Understanding human transmembrane signalling

Understanding human transmembrane signalling

(Medical Xpress) -- New international collaborative research led by Stanford University, the University of Michigan and involving Trinity College Dublin recently published in Nature, increases our understanding of how a human transmembrane protein known as β2-adrenergic receptor, a G protein-coupled receptor (GPCR), works at a molecular level.

There are over 750 GPCRs distributed throughout our tissues with representatives in almost every cell type. About a third of drugs on the market today target GPCRs. The GPCRS play key roles in heart and lung function, in how we respond to hormones and neurotransmitters and by extension they influence mood and behaviour, and are involved in immunity and inflammation.

The fight-or-flight hormone adrenaline mediates its activity by way of a particular GPRCR, the β2 adrenergic receptor. When the receptor grabs hold of adrenaline shot into the blood by the adrenal gland it is immediately activated. The formation of this receptor-G protein complex triggers a series of reactions within and between cells that are part of the body’s response to adrenaline.

Trinity’s Membrane Structural and Functional Biology Group affiliated with the Schools of Medicine and Biochemistry & Immunology were involved in solving the crystal structure of the β2-adrenergic receptor-G protein complex. Crystal production involves the use of robots that dispense nano-litre volumes of a highly viscous, protein-laden lipidic liquid crystal or mesophase into home-built, multi-well glass sandwich plates for crystallisation screening. The mesophase mimics the lipid bilayer membrane in which the receptor resides in the cell. The particular lipid used in this study, synthesised and purified in the Trinity lab, was designed in the Group to create an environment that comfortably housed the receptor complex enabling it to assemble into an ordered array and to form a crystal.

The crystals typically are very small, just a fraction of a millimetre in size and are extremely fragile. They are harvested carefully from the mesophase, cryo-cooled in liquid nitrogen and then shipped in special Dewars to a synchrotron X-ray facility, the Advanced Photon Source, at the Argonne National Laboratories on the outskirts of Chicago. The synchrotron is a high-energy, particle accelerating machine about a mile in circumference that produces an extraordinarily intense beam of X-rays matched in size to that of the crystal. There, state-of-the-art technologies are used to centre the crystal in the laser-like X-ray beam and to collect diffraction data which, upon processing and modelling generated the structure published in Nature.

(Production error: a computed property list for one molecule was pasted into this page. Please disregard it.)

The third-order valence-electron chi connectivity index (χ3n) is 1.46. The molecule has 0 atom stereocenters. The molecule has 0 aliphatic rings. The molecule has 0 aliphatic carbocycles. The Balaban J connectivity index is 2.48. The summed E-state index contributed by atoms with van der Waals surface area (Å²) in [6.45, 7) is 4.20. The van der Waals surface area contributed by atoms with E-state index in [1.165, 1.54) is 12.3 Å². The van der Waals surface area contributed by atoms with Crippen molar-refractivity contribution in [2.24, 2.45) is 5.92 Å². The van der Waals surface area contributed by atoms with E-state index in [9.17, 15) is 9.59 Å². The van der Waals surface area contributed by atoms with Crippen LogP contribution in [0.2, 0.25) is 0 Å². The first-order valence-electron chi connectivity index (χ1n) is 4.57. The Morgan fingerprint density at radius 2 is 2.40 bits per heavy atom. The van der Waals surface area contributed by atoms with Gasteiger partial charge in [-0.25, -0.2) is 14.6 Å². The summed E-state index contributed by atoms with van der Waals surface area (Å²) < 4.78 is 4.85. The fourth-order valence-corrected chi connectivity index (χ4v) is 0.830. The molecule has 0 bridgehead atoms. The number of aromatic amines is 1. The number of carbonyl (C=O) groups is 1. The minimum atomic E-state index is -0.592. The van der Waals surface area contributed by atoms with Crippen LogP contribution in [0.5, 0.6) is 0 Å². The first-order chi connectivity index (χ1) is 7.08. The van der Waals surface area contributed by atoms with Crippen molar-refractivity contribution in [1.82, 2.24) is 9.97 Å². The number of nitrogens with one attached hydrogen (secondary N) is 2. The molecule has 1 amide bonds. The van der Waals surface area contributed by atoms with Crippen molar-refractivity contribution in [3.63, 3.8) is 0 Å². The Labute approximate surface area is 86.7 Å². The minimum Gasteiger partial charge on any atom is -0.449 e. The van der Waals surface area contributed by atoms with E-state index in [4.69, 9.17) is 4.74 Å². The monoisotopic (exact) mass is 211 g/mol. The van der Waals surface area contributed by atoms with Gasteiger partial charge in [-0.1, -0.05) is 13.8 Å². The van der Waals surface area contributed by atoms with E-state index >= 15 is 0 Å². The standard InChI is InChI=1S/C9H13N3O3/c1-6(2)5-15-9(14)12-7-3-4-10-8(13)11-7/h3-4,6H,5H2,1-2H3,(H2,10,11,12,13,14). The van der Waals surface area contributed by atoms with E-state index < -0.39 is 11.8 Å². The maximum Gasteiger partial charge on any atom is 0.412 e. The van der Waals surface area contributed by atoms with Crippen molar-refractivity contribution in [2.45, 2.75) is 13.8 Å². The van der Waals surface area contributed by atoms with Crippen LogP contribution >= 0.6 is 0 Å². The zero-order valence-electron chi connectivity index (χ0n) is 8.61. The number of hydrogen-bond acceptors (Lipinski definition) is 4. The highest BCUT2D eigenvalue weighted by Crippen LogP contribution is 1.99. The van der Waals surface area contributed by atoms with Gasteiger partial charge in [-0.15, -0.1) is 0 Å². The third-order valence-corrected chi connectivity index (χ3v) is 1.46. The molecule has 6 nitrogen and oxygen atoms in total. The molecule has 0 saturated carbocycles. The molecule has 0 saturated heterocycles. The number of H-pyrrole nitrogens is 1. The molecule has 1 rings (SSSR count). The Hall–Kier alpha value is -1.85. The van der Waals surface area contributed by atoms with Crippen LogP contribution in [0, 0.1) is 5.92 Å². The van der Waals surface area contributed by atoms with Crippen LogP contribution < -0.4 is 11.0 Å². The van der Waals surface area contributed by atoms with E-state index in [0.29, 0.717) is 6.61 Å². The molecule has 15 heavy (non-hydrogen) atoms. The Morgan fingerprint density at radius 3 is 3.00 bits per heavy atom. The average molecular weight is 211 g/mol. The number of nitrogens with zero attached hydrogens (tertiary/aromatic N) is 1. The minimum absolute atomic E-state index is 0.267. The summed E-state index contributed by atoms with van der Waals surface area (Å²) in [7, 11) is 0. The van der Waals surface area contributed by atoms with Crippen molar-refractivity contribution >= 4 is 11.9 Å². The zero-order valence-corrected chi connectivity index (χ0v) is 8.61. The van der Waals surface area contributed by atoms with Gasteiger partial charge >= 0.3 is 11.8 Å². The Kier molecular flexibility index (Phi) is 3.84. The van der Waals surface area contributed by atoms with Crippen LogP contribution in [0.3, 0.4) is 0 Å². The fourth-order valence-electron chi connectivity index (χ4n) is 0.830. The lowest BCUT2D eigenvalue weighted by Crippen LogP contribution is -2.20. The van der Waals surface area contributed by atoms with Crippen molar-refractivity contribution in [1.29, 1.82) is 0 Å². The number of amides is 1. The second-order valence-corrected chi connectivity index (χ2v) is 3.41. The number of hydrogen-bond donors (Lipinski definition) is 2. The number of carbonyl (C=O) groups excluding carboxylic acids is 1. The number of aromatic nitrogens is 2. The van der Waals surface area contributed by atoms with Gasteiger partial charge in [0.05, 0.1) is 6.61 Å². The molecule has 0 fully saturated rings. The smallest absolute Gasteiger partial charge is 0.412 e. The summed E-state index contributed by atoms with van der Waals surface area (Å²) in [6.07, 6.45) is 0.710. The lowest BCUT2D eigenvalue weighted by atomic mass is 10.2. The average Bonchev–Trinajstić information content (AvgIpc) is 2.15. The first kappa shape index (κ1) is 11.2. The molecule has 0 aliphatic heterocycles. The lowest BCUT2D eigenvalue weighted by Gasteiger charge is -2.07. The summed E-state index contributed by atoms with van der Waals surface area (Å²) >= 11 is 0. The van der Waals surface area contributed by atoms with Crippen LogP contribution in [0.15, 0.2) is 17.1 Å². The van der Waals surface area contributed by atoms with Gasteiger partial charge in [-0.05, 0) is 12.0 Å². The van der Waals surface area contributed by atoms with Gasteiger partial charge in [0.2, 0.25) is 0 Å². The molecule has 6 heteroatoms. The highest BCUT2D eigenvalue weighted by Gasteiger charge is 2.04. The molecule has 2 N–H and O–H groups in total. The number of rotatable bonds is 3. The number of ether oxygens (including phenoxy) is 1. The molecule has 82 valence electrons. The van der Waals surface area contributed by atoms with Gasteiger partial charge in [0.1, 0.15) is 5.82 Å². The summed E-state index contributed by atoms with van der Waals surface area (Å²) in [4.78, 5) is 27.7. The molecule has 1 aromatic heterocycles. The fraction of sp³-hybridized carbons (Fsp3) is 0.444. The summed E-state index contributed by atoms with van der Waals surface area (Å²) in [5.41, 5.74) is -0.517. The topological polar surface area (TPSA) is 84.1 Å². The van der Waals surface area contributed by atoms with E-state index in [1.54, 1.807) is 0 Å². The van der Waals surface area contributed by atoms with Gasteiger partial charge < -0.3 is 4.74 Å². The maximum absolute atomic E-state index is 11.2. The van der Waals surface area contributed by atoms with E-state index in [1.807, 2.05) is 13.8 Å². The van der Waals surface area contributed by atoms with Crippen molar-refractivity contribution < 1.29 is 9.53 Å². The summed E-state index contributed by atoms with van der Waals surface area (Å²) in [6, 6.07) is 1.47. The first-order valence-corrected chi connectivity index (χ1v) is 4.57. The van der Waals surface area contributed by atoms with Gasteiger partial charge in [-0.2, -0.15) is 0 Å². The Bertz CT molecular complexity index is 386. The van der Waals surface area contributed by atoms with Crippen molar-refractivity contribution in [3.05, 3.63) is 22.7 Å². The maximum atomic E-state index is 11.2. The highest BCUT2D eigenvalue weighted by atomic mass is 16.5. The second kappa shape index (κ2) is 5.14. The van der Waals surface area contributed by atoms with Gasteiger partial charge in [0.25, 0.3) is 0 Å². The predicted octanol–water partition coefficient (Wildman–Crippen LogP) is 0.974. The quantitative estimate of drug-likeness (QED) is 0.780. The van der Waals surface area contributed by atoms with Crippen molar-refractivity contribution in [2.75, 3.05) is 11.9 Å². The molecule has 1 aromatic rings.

Trinity’s Professor of Membrane Structural and Functional Biology, Martin Caffrey in the Schools of Medicine and Biochemistry & Immunology explained: “New and improved drugs are always in demand. But to design them in a rational way we need to know how the receptor, in this case the β2-adrenergic receptor, is put together in a structural sense and how this structure enables it to function as a receptor and a communicator of information. By structure we refer to the arrangement in three-dimensions of the receptor’s constituent atoms and amino acids.”

“We would also like to know how this structure changes when the receptor binds adrenaline and how this facilitates downstream signalling. The only way to get such detailed information for a complicated membrane protein like the β2-adrenergic receptor is to use what is called macromolecular crystallography. This is a method that requires a well ordered crystal of the receptor. The crystals must then be irradiated with and scatter X-ray photons in a way that can be used to decipher the receptor’s structure.”

“One of the big challenges in this protracted and involved process or pipeline is to coax the protein into the regular and ordered lattice of a crystal. This is particularly difficult in the case of GPCRs because they continually flit about structurally in the plane of the membrane and, at any one moment, can be seen to exist in a number of different conformations or shapes. The particular conformation assumed, in turn, dictates the receptor’s biological activity. To get a collection of receptor molecules to crystallize, ideally they should all assume the one stance or conformation."

“Professors Brian Kobilka and Roger Sunahara, who led this research project, devised clever strategies for locking the receptor-G protein complex into what amounts to a single conformation. One of these made use of an unusually small antibody, called a Nanobody, raised against the complex in llamas. So stabilised and rendered uniform, the receptor complex was successfully crystallised and its structure solved.”

This particular study, in concert with other work reported in this issue of Nature, provides the first high-resolution structural insights as to how these ubiquitous work at a molecular level to sense a signal on the outside of a cell and to communicate it across the membrane to its cognate G protein which sets in motion myriad responses within the cell. The β2-adrenergic receptor complex is a paradigm for the larger family of GPCRs.


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Citation: Understanding human transmembrane signalling (2011, October 13) retrieved 16 October 2019 from https://medicalxpress.com/news/2011-10-human-transmembrane.html
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